Damian Hinds picks out five key areas where he belives both UK firms and global giants like Apple and Microsoft can help
Credit: Kyle Bursaw/AP/Press Association Images
Too few schools are taking advantage of the latest technological opportunities, according to education secretary Damian Hinds.
He urged the technology sector to direct more help to schools, noting that only a minority used state-of-the-art technology capable of helping children do everything from taking virtual trips through the Amazon to controlling robots, while also reducing the time teachers spent on administration.
Hinds urged both the UK tech sector and global players like Apple and Microsoft to help in five key areas: new teaching practices that support access, inclusion and improved learning; improved assessment processes; teacher-training delivery; reducing administration; and providing distance learning for those who have left formal education.
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These companies would be asked to provide evidence of how they assisted educational institutions.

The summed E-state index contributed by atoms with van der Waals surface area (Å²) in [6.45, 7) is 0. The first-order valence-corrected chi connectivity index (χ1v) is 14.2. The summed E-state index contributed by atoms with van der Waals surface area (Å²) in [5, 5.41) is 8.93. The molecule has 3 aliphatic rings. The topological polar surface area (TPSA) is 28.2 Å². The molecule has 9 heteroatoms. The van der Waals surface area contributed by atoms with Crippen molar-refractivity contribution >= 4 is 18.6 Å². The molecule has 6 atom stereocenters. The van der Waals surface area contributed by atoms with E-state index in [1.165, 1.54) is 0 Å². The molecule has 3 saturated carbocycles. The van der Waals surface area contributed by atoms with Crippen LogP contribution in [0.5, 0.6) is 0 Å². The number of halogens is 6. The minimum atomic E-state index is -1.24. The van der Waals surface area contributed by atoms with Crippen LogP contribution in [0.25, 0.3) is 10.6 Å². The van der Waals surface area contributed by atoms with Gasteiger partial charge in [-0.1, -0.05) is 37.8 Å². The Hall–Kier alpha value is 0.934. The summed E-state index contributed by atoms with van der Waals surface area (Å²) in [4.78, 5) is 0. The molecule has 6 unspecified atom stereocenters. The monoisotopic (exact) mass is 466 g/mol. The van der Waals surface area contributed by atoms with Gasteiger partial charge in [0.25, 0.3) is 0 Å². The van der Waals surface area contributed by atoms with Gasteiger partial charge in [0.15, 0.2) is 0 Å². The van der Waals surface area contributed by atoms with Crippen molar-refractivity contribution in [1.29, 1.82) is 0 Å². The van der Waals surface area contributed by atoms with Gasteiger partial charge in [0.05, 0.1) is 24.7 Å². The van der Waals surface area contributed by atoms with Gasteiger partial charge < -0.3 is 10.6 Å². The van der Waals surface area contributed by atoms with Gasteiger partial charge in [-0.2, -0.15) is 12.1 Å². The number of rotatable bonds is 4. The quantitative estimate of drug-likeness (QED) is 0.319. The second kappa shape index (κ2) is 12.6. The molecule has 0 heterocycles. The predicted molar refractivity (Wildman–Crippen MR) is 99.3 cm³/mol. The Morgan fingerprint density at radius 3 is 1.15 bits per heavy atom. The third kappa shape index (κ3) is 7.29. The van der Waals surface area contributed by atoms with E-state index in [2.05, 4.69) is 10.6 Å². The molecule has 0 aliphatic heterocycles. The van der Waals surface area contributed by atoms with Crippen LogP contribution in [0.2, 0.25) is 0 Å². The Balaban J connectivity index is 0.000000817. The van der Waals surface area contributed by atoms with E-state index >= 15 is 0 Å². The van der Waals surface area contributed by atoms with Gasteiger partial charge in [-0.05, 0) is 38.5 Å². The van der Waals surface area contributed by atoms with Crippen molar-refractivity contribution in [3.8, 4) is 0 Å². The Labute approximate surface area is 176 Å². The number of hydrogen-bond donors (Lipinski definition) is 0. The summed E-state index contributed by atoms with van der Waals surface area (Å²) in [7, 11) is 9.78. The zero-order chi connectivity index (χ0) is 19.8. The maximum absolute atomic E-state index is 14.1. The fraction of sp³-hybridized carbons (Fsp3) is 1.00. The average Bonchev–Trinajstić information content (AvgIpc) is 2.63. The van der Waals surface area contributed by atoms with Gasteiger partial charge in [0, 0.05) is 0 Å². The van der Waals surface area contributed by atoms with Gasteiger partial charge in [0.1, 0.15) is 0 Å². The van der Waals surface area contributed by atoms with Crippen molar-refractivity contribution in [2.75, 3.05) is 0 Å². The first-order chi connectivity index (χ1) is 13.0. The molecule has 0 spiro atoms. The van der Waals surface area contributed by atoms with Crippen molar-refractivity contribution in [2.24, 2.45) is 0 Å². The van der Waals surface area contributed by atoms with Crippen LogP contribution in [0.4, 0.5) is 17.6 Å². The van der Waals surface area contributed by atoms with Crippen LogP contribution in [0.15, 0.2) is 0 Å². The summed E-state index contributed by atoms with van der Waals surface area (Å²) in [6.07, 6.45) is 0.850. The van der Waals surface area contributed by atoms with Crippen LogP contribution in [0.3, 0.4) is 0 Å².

He said: “Schools, colleges and universities have the power to choose the tech tools which are best for them and their budgets. But they cannot do this alone. It’s only by forging a strong partnership between government, technology innovators and the education sector that there will be sustainable, focused solutions which will ultimately support and inspire the learners of today and tomorrow.”
Over the autumn, the Department for Education will work with the Chartered College of Teaching, the British Educational Suppliers Association and other industry leaders to develop online training packages, establish an online portal providing free software trials for schools, and bring together industry and school leaders through regional events.